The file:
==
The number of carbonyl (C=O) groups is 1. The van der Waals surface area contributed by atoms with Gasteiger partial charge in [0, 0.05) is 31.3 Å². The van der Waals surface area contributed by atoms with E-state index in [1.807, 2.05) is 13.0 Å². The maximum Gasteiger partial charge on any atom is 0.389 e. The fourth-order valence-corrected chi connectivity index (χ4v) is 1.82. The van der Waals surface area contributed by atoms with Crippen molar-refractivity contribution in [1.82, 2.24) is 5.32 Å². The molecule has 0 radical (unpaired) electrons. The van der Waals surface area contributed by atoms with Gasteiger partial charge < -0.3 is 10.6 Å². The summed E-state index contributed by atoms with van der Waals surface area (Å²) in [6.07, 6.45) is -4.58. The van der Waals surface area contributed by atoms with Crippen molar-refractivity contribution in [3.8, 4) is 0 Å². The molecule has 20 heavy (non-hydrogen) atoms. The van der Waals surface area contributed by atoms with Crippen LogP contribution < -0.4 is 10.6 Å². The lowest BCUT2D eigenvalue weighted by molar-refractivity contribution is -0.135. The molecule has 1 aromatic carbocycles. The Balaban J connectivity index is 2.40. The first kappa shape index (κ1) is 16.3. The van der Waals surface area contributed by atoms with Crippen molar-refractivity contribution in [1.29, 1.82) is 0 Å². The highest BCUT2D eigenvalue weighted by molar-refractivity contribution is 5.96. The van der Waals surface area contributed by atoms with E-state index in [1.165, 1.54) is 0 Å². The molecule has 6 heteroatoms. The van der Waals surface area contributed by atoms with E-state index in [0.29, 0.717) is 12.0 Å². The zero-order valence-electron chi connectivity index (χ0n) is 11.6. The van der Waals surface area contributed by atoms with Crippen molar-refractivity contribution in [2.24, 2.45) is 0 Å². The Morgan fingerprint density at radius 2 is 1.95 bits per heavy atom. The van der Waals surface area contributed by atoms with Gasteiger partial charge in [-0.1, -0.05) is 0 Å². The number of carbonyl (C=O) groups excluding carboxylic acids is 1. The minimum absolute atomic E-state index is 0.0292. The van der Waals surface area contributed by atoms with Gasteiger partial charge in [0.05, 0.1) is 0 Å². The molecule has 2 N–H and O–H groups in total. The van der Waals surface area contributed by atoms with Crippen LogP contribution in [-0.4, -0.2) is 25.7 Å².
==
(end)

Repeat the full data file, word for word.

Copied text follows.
The number of carbonyl (C=O) groups is 1. The van der Waals surface area contributed by atoms with Gasteiger partial charge in [0, 0.05) is 31.3 Å². The van der Waals surface area contributed by atoms with E-state index in [1.807, 2.05) is 13.0 Å². The maximum Gasteiger partial charge on any atom is 0.389 e. The fourth-order valence-corrected chi connectivity index (χ4v) is 1.82. The van der Waals surface area contributed by atoms with Crippen molar-refractivity contribution in [1.82, 2.24) is 5.32 Å². The molecule has 0 radical (unpaired) electrons. The van der Waals surface area contributed by atoms with Gasteiger partial charge < -0.3 is 10.6 Å². The summed E-state index contributed by atoms with van der Waals surface area (Å²) in [6.07, 6.45) is -4.58. The van der Waals surface area contributed by atoms with Crippen molar-refractivity contribution in [3.8, 4) is 0 Å². The molecule has 20 heavy (non-hydrogen) atoms. The van der Waals surface area contributed by atoms with Crippen LogP contribution < -0.4 is 10.6 Å². The lowest BCUT2D eigenvalue weighted by molar-refractivity contribution is -0.135. The molecule has 1 aromatic carbocycles. The Balaban J connectivity index is 2.40. The first kappa shape index (κ1) is 16.3. The van der Waals surface area contributed by atoms with Crippen molar-refractivity contribution in [1.29, 1.82) is 0 Å². The highest BCUT2D eigenvalue weighted by molar-refractivity contribution is 5.96. The van der Waals surface area contributed by atoms with E-state index in [1.165, 1.54) is 0 Å². The molecule has 6 heteroatoms. The van der Waals surface area contributed by atoms with E-state index in [0.29, 0.717) is 12.0 Å². The zero-order valence-electron chi connectivity index (χ0n) is 11.6. The van der Waals surface area contributed by atoms with Crippen molar-refractivity contribution in [2.24, 2.45) is 0 Å². The Morgan fingerprint density at radius 2 is 1.95 bits per heavy atom. The van der Waals surface area contributed by atoms with Gasteiger partial charge in [-0.1, -0.05) is 0 Å². The number of carbonyl (C=O) groups excluding carboxylic acids is 1. The minimum absolute atomic E-state index is 0.0292. The van der Waals surface area contributed by atoms with Gasteiger partial charge in [0.05, 0.1) is 0 Å². The molecule has 2 N–H and O–H groups in total. The van der Waals surface area contributed by atoms with Crippen LogP contribution in [-0.4, -0.2) is 25.7 Å².